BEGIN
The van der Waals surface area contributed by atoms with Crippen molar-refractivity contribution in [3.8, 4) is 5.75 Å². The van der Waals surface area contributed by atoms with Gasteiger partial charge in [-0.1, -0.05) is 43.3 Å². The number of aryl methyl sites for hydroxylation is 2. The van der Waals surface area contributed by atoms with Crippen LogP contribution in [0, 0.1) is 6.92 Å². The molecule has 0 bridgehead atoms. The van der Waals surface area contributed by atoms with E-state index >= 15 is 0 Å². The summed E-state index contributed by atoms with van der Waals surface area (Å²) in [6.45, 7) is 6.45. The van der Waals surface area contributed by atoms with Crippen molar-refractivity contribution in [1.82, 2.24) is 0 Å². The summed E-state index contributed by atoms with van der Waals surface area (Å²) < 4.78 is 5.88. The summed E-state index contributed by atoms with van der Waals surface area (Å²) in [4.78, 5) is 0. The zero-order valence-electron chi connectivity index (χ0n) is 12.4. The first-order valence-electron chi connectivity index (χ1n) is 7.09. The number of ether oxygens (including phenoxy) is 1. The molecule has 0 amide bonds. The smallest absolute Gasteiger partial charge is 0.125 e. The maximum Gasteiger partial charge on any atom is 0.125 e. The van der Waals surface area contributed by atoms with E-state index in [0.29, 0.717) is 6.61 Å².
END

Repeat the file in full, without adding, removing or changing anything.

The van der Waals surface area contributed by atoms with Crippen molar-refractivity contribution in [3.8, 4) is 5.75 Å². The van der Waals surface area contributed by atoms with Gasteiger partial charge in [-0.1, -0.05) is 43.3 Å². The number of aryl methyl sites for hydroxylation is 2. The van der Waals surface area contributed by atoms with Crippen LogP contribution in [0, 0.1) is 6.92 Å². The molecule has 0 bridgehead atoms. The van der Waals surface area contributed by atoms with E-state index >= 15 is 0 Å². The summed E-state index contributed by atoms with van der Waals surface area (Å²) in [6.45, 7) is 6.45. The van der Waals surface area contributed by atoms with Crippen molar-refractivity contribution in [1.82, 2.24) is 0 Å². The summed E-state index contributed by atoms with van der Waals surface area (Å²) < 4.78 is 5.88. The summed E-state index contributed by atoms with van der Waals surface area (Å²) in [4.78, 5) is 0. The zero-order valence-electron chi connectivity index (χ0n) is 12.4. The first-order valence-electron chi connectivity index (χ1n) is 7.09. The number of ether oxygens (including phenoxy) is 1. The molecule has 0 amide bonds. The smallest absolute Gasteiger partial charge is 0.125 e. The maximum Gasteiger partial charge on any atom is 0.125 e. The van der Waals surface area contributed by atoms with E-state index in [0.29, 0.717) is 6.61 Å².